THREE years ago I read an article that resonated with me. Not in the sense I would quote whole paragraphs at unsuspecting bystanders, or go to dinner parties and thump my fist on the table imploring fellow guests to share a mutual outrage on the issue (though in retrospect I should have), but enough that subsequent mentions of the subject matter in news or conversation would cause me to recall the article and the sense of injustice and outrage it engendered.
The article was called ‘Two Nations: The Case for a National Disability Insurance Scheme’ by Anne Manne, and it featured in The Monthly. It was a powerful introduction for me. The broken system of disability care in Australia is a topic I was, and continue to be, shamefully ignorant on. It painted a picture of an underfunded and fractured system which metered out meager disability dollars to recipients through overworked service providers. Participants would battle for years to get basic help from agencies that may or may not be funded for their particular injury or disability. Even then, they would have to join a long queue once the appropriate provider was identified in an attempt to receive some level of care.
Manne told the story of Lillian, who slipped through the cracks of the system. A spinal injury at 31, caused by an accident in a private backyard pool, left her almost completely paralysed but unable to receive compensation through insurance or Workcover. The only care covered was one fortnightly visit by a care worker to change her sheets, and three times a week to help her shower, despite Lillian suffering from daily incontinence.
So “inequitable, underfunded, fragmented, and inefficient” (as labeled by a Productivity Commission inquiry) was this system that the care and support received by a person with disability was as arbitrary as a lottery, with the prize being only a basic level of assistance.
However, the article also talked cautiously of hope amongst the disability and carers community. There was of a seed of change — discussion of the idea of a National Disability Insurance Scheme (NDIS) which would provide funding directly to individuals. Crucially, autonomy would be given to participants and their carers to make their own decisions and direct their own care.
I remember at the time sharing a similar sense of wary optimism. It was, of course, an optimism bound up with a naive assumption that politicians were genuinely interested in implementing good social policy irrespective of their party alignment. Surely such a scheme would be hailed as an historic achievement and celebrated by the media for the benefits it would bring to thousands of Australians.
It was an optimism not yet tainted by the political turmoil of tit-for-tat horse trading of petty insults and a revolving door leadership culture, the media gleefully scrounging through the ashes left from the dirty fires they help ignite.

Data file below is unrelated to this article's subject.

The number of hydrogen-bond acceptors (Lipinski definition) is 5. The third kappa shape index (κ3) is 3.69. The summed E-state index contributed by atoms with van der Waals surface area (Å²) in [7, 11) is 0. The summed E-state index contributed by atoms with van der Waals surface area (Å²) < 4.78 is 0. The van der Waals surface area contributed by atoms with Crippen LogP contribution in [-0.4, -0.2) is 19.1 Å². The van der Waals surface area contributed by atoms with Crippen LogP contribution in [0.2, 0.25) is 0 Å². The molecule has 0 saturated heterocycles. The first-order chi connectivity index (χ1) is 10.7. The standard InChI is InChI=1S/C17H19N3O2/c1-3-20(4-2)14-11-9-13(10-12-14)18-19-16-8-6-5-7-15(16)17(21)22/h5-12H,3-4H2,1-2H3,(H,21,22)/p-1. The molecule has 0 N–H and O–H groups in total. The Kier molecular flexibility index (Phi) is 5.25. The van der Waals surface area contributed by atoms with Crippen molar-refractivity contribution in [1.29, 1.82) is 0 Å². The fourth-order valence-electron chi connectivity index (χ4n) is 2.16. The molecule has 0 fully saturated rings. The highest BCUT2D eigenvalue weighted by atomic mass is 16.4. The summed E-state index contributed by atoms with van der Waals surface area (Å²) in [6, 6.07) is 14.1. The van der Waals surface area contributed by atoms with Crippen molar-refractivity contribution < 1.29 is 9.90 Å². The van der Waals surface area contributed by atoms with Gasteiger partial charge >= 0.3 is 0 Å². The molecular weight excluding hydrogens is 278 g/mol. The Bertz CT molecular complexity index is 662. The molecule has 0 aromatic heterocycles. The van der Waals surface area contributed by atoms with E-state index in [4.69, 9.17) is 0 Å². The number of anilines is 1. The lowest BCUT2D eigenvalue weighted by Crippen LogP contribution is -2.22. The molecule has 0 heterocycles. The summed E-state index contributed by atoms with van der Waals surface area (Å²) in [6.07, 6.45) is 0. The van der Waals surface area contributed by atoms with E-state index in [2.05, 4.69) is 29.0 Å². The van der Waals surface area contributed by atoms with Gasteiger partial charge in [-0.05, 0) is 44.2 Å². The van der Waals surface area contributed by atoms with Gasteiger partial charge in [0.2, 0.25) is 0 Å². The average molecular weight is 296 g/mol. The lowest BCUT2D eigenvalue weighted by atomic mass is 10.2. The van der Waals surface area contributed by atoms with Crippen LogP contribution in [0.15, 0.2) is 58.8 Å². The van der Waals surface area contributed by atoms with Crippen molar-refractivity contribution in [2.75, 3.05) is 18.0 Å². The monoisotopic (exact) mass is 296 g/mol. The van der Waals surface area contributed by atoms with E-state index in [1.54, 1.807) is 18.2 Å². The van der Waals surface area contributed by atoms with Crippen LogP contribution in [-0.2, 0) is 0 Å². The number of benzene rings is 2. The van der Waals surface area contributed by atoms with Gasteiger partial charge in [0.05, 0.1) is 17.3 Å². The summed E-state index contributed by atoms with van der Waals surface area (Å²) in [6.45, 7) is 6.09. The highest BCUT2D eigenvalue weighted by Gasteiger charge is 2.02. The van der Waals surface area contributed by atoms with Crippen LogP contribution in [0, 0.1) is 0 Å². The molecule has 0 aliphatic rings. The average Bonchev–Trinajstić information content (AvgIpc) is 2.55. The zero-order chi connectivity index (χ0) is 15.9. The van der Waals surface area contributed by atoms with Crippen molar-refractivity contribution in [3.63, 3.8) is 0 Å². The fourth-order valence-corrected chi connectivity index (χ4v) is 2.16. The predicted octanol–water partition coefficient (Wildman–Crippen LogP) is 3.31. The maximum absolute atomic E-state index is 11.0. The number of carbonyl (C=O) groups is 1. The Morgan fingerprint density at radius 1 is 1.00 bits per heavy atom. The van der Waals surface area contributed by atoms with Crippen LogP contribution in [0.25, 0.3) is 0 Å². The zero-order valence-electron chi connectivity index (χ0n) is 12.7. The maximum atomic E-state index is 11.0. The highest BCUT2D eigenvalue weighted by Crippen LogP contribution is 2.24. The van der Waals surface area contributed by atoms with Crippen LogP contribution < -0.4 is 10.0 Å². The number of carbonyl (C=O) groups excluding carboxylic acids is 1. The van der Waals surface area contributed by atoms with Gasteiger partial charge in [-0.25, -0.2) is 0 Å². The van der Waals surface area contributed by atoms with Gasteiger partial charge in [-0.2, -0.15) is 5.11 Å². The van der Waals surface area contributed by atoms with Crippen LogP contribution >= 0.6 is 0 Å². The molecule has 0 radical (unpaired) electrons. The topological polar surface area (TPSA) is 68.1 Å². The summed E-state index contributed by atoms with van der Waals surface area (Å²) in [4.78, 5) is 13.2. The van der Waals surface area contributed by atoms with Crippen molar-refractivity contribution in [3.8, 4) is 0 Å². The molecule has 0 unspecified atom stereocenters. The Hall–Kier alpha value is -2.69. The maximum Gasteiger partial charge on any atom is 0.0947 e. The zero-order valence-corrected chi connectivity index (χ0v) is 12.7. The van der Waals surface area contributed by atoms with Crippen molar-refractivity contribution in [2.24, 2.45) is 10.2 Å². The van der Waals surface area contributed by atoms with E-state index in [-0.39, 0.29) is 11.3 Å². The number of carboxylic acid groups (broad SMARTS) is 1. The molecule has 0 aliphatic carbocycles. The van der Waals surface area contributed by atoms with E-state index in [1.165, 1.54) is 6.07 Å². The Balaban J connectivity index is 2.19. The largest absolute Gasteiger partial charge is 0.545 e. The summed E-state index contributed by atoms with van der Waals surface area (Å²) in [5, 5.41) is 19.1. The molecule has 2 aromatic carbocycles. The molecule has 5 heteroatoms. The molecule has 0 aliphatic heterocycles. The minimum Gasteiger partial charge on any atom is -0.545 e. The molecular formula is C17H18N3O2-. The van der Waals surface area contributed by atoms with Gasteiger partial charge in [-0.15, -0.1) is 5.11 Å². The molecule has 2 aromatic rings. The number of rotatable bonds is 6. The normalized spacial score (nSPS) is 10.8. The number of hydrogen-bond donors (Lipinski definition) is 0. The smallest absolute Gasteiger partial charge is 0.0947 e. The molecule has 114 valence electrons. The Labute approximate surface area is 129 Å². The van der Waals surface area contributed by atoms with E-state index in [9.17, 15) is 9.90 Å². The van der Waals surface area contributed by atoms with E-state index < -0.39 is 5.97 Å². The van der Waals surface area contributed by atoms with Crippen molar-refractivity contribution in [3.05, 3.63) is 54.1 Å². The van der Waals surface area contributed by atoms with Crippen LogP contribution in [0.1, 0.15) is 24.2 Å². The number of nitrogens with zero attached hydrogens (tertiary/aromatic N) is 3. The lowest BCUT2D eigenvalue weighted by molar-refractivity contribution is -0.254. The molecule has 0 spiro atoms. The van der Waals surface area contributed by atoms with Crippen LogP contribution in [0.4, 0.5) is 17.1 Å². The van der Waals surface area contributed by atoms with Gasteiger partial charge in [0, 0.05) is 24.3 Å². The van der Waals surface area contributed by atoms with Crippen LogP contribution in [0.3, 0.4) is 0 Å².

Now it seems almost prophetic that the bill introducing the scheme I have followed with interest for three years passed its final hurdle on the same day the Labor leadership experienced its latest implosion. A historic scheme with the potential to change the lives of 2.2 million Aussies with a disability was all but ignored. Twitter, Facebook and online media was saturated with an orgy of opinions on the non-event that was the #spill while there was a virtual blackout of discussion about any genuine political achievement with bipartisan support, including an equally historic apology to victims of forced adoption. Grubby speculation on the machinations of a leadership ‘challenge’ was the nail in the coffin of the last vestiges of optimism I had about the current culture of Australian political life.
A Google search of ‘NDIS’ revealed a total of 12 stories. Twelve. A similar Google search on the words ‘labor leadership’ received an instant 567. This is a scheme which in the most bitter, divided and poisonous political environment we have seen for years still managed to have both sides of politics agreeing to its fundamental necessity. As the Disability Discrimination Commissioner, Graeme Innes of the Australian Human Rights Commission said: “[T]his is the most important reform in the disability sector in our lifetimes.”
And what did it receive in response? Characteristically lackluster headlines ranging from the blasé, ‘NDIS bill passes parliament’ or ‘Parliament approves NDIS’, to the patronizing; ‘Macklin gets emotional over laws to make NDIS a reality’. Since when is a non-challenge, non-event with a nothing outcome more newsworthy than a once-in-a-lifetime reform which has the potential to make thousands of lives better and more productive?
We, and our politicians, actually did something to be very proud of this week. Thankfully, with this legislation we might care a little more for our fellow Aussies. But, it seems, we couldn’t care less about our own achievement.